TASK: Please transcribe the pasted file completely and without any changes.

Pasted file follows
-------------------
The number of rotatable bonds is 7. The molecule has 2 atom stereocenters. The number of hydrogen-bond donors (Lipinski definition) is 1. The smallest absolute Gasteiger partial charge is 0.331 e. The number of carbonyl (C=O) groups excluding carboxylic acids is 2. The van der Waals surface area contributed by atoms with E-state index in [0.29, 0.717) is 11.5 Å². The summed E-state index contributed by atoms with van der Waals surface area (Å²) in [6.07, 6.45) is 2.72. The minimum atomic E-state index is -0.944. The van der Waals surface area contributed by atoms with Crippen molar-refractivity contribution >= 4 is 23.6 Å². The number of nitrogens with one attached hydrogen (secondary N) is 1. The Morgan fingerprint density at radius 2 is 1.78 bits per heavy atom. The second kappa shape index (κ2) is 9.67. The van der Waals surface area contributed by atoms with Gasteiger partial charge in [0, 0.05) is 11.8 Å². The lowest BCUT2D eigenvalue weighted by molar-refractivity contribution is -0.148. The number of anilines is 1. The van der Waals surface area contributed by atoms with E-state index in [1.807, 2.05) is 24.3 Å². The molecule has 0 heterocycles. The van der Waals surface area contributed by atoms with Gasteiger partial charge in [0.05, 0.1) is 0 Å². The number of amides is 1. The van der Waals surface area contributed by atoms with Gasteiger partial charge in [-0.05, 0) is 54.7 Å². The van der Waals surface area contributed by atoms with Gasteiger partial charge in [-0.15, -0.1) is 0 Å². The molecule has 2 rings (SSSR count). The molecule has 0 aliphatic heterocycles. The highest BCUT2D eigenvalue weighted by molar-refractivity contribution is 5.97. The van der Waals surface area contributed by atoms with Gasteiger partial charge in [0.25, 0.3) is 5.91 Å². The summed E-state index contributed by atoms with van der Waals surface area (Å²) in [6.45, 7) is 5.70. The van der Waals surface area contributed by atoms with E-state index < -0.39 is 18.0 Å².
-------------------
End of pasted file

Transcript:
The number of rotatable bonds is 7. The molecule has 2 atom stereocenters. The number of hydrogen-bond donors (Lipinski definition) is 1. The smallest absolute Gasteiger partial charge is 0.331 e. The number of carbonyl (C=O) groups excluding carboxylic acids is 2. The van der Waals surface area contributed by atoms with E-state index in [0.29, 0.717) is 11.5 Å². The summed E-state index contributed by atoms with van der Waals surface area (Å²) in [6.07, 6.45) is 2.72. The minimum atomic E-state index is -0.944. The van der Waals surface area contributed by atoms with Crippen molar-refractivity contribution >= 4 is 23.6 Å². The number of nitrogens with one attached hydrogen (secondary N) is 1. The Morgan fingerprint density at radius 2 is 1.78 bits per heavy atom. The second kappa shape index (κ2) is 9.67. The van der Waals surface area contributed by atoms with Gasteiger partial charge in [0, 0.05) is 11.8 Å². The lowest BCUT2D eigenvalue weighted by molar-refractivity contribution is -0.148. The number of anilines is 1. The van der Waals surface area contributed by atoms with E-state index in [1.807, 2.05) is 24.3 Å². The molecule has 0 heterocycles. The van der Waals surface area contributed by atoms with Gasteiger partial charge in [0.05, 0.1) is 0 Å². The number of amides is 1. The van der Waals surface area contributed by atoms with Gasteiger partial charge in [-0.05, 0) is 54.7 Å². The van der Waals surface area contributed by atoms with Gasteiger partial charge in [-0.15, -0.1) is 0 Å². The molecule has 2 rings (SSSR count). The molecule has 0 aliphatic heterocycles. The highest BCUT2D eigenvalue weighted by molar-refractivity contribution is 5.97. The van der Waals surface area contributed by atoms with Gasteiger partial charge in [0.25, 0.3) is 5.91 Å². The summed E-state index contributed by atoms with van der Waals surface area (Å²) in [6.45, 7) is 5.70. The van der Waals surface area contributed by atoms with E-state index < -0.39 is 18.0 Å².